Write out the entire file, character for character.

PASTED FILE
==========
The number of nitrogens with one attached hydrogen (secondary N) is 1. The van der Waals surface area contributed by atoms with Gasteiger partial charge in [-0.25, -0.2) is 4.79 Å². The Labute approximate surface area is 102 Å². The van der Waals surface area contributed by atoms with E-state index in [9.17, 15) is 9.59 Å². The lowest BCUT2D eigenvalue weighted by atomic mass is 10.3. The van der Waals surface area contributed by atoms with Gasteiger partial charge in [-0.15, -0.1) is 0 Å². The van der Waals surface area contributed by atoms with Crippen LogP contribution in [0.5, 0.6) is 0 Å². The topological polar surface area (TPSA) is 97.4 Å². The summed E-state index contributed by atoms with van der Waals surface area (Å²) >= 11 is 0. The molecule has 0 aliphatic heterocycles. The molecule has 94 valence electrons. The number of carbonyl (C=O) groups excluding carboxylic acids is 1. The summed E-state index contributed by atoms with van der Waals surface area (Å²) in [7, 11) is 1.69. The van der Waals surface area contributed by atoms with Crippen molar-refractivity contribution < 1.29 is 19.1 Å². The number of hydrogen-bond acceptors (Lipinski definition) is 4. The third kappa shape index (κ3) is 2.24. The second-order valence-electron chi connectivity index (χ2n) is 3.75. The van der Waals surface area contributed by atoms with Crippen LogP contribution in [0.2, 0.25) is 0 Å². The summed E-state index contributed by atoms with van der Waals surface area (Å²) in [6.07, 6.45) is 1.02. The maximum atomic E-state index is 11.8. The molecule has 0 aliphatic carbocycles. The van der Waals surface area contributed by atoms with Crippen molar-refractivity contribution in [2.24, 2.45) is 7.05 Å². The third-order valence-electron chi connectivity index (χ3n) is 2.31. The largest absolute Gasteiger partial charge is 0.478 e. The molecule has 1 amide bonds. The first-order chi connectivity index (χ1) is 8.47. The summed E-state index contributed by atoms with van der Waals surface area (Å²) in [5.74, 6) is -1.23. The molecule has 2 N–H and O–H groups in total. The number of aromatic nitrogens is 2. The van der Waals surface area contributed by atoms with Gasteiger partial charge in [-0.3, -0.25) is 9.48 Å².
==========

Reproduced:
The number of nitrogens with one attached hydrogen (secondary N) is 1. The van der Waals surface area contributed by atoms with Gasteiger partial charge in [-0.25, -0.2) is 4.79 Å². The Labute approximate surface area is 102 Å². The van der Waals surface area contributed by atoms with E-state index in [9.17, 15) is 9.59 Å². The lowest BCUT2D eigenvalue weighted by atomic mass is 10.3. The van der Waals surface area contributed by atoms with Gasteiger partial charge in [-0.15, -0.1) is 0 Å². The van der Waals surface area contributed by atoms with Crippen LogP contribution in [0.5, 0.6) is 0 Å². The topological polar surface area (TPSA) is 97.4 Å². The summed E-state index contributed by atoms with van der Waals surface area (Å²) >= 11 is 0. The molecule has 0 aliphatic heterocycles. The molecule has 94 valence electrons. The number of carbonyl (C=O) groups excluding carboxylic acids is 1. The summed E-state index contributed by atoms with van der Waals surface area (Å²) in [7, 11) is 1.69. The van der Waals surface area contributed by atoms with Crippen molar-refractivity contribution < 1.29 is 19.1 Å². The number of hydrogen-bond acceptors (Lipinski definition) is 4. The third kappa shape index (κ3) is 2.24. The second-order valence-electron chi connectivity index (χ2n) is 3.75. The van der Waals surface area contributed by atoms with Crippen LogP contribution in [0.2, 0.25) is 0 Å². The summed E-state index contributed by atoms with van der Waals surface area (Å²) in [6.07, 6.45) is 1.02. The maximum atomic E-state index is 11.8. The molecule has 0 aliphatic carbocycles. The van der Waals surface area contributed by atoms with Crippen molar-refractivity contribution in [2.24, 2.45) is 7.05 Å². The third-order valence-electron chi connectivity index (χ3n) is 2.31. The largest absolute Gasteiger partial charge is 0.478 e. The molecule has 1 amide bonds. The first-order chi connectivity index (χ1) is 8.47. The summed E-state index contributed by atoms with van der Waals surface area (Å²) in [5.74, 6) is -1.23. The molecule has 2 N–H and O–H groups in total. The number of aromatic nitrogens is 2. The van der Waals surface area contributed by atoms with Gasteiger partial charge in [-0.3, -0.25) is 9.48 Å².